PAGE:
Overcoming Genetic Predisposition to Obesity: A Battle Worth Fighting

It is possible that obesity may be genetic. Family members may share more than just genes. They also have similar diets and lifestyles that can contribute to obesity. It is difficult to separate lifestyle factors from genetic ones. Yet, there is growing evidence that heredity plays a major role in obesity.

Unknown is whether or to what extent a physically active life style can reduce this genetic susceptibility. In a large, population-based study, we aimed to evaluate the impact of a physically fit lifestyle on genetic predisposition towards obesity. The study involved 20,430 participants (aged 39-79 years) from the European Prospective Investigation of Cancer cohort (EPIC-Norfolk) with an average of 3.6 years of follow-up. The genetic predisposition scores were calculated by adding up the BMI-increasing SNPs for each individual. A self-administered survey was used to assess physical activity. The main effects of genetic predisposition scores and their interaction with physical activities on BMI/obesity risks and BMI changes over time were examined using linear and logistic regression models, assuming that each additional allele increasing BMI has an additive effect. The conclusion was that a physically-active lifestyle is associated with a reduction of 40% in genetic predisposition for obesity. This was estimated by the number alleles of each of the 12 newly identified loci.

The environment is also a major factor. The environment includes lifestyle factors such as how much a person exercises and eats. Women often choose meals based on convenience and taste, rather than nutritional value. Most people don’t exercise enough.

People cannot change their genetic make-up, but they can alter what they eat, and how much they exercise. People have lost weight and kept it off through:

Learn how to select more nutritious meals with less fat. – A poor eating pattern of high-calorie food that is widely available, cheap, well-promoted, and tasty. This combination of ingredients leads to a predictable and understandable epidemic of diet-related illnesses. These foods may be fast and convenient, but they are also high in calories, fat and sugar. The consumption of many foods in these categories can lead to excessive calorie intake. Some foods are promoted as healthy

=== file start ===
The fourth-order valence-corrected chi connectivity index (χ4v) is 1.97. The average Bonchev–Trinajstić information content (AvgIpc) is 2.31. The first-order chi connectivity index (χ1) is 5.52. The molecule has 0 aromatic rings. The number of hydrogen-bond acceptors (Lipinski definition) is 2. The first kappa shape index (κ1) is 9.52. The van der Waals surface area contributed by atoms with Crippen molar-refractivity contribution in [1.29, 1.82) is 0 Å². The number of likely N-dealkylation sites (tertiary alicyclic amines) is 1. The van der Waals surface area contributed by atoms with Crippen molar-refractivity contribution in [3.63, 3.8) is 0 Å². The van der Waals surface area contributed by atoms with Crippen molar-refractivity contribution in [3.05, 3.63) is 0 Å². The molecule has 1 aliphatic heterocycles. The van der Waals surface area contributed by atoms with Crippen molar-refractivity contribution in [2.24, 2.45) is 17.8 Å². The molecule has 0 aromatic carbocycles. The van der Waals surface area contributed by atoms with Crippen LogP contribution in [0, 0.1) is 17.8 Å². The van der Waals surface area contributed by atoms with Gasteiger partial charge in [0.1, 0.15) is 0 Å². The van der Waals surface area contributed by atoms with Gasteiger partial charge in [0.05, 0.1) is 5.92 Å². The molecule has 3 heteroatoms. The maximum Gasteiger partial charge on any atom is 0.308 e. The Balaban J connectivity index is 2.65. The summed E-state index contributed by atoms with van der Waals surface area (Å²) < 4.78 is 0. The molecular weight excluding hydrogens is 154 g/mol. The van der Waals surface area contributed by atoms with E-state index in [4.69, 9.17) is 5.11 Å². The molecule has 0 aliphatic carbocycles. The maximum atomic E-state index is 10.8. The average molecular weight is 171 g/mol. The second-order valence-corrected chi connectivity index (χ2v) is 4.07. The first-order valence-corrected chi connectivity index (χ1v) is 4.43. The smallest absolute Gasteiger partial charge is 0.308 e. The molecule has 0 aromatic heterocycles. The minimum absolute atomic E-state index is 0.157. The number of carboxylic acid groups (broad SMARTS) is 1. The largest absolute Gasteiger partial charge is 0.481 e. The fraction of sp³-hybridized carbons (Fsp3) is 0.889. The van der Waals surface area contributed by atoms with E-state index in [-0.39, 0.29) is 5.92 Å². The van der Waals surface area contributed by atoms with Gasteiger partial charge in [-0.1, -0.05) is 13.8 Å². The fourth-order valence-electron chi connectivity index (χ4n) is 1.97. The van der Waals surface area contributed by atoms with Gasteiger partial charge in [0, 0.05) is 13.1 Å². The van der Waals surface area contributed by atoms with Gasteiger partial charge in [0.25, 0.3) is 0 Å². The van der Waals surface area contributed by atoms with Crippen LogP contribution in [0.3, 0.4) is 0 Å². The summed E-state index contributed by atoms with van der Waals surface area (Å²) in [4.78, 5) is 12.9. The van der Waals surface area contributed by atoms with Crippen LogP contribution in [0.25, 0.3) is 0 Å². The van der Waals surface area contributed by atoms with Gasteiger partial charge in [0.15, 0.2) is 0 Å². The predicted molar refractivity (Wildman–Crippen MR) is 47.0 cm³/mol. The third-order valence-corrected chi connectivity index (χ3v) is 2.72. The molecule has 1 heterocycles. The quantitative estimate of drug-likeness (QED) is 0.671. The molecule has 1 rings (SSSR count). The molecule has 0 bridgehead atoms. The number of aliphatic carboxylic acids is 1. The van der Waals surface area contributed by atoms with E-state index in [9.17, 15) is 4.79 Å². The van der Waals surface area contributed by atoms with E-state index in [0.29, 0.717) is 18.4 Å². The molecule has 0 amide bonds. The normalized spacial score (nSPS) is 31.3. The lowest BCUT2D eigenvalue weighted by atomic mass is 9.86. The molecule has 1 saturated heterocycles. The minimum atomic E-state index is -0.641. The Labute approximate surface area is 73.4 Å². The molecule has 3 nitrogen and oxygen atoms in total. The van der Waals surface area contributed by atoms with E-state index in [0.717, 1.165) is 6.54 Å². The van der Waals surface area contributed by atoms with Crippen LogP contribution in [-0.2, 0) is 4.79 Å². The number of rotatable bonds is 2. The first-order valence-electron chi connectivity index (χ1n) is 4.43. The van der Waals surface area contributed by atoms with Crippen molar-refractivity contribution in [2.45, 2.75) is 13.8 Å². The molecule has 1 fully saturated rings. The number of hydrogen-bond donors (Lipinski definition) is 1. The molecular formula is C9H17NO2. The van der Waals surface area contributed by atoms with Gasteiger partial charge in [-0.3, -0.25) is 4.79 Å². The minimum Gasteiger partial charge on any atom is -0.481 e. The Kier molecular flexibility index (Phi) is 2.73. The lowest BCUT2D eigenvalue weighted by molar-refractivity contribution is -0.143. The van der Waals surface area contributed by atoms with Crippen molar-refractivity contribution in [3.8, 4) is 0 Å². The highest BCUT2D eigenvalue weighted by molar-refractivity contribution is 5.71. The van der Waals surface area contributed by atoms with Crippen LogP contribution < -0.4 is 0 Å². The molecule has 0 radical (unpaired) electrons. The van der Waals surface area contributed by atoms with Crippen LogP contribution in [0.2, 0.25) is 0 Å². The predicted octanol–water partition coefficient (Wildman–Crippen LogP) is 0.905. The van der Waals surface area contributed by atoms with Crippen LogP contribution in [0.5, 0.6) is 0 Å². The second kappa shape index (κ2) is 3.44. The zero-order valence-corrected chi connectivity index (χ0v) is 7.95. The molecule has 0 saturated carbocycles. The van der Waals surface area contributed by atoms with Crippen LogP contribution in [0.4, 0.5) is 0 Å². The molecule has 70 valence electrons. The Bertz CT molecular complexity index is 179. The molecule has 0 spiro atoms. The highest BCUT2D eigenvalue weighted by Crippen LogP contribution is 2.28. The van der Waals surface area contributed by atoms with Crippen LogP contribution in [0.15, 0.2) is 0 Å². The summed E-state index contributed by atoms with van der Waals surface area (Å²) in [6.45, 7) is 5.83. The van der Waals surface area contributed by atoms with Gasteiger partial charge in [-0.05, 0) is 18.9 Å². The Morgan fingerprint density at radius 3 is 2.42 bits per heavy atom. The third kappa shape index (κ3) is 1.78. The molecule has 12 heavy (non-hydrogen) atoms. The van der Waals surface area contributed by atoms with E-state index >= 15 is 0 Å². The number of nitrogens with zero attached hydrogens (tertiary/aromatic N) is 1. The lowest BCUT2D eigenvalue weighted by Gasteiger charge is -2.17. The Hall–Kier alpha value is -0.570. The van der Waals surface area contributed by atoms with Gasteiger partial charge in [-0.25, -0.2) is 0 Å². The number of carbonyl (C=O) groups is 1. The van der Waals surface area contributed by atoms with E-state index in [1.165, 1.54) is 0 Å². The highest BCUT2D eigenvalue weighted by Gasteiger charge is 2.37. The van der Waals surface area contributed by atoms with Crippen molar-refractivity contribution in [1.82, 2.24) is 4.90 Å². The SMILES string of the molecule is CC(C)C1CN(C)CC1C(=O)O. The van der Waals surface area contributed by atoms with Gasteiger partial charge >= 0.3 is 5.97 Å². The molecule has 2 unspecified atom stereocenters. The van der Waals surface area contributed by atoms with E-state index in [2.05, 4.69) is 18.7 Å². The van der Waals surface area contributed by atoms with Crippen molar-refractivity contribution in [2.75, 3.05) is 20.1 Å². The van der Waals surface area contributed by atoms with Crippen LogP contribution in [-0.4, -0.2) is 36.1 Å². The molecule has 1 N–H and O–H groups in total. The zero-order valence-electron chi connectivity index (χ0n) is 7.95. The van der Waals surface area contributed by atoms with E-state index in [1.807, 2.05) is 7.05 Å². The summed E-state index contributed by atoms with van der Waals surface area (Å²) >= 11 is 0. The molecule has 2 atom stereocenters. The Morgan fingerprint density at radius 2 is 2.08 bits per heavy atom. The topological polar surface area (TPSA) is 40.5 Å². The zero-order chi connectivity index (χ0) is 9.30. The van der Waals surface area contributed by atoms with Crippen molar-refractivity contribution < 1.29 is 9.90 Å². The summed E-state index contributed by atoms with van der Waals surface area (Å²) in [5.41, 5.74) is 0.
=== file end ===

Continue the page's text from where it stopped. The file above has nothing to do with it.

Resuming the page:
Low-fat, or fat free, but they may contain more calories that the food they were designed to replace. You should always read the nutritional information on food labels and eat moderately. A larger portion size can also lead to people eating more at a meal or snack. The result is an increase in calorie intake. Weight gain can happen if the body doesn’t burn the calories from large portions, soft drinks or fast food.
Visit our adult handout on healthier eating for more information.

Recognizing environmental cues that can make people want to eat even when they’re not hungry. While almost no one today eats when they’re physically hungry, many people do eat when they’re psychologically hungry. A television advertisement featuring a juicy hamburger may make you feel hungry. It’s possible to eat when you want, even if you don’t feel like it. You could be tired, bored, unhappy, or nervous. All of these are forms of psychological hunger. You can achieve or maintain a healthy body weight by listening to your body’s signals. This will lower the risk of chronic diseases. Eating is also more enjoyable when you’re truly hungry. When your body tells you it’s time to eat choose foods that you enjoy and take time to eat them.

How can we get back to the instinctive hunger signals we had as babies? This tool will help you rate your hunger. This “Hunger-Satiety Rating Scale”, from Why Weight, is a useful tool for assessing your hunger. The Guide to Stopping Compulsive Overeating by Geneen Roth.

Becoming physically active – The U.S. Department of Health and Human Services has recently updated its guidelines, recommending that children and teenagers participate in moderate to vigorous physical activity 60 minutes or more per day. Physical activity is important in the prevention and treatment obesity. It does this by increasing energy expenditure, but also by modulating signals of satiety.

Even those with the highest genetic risk of obesity can improve their health through taking action.


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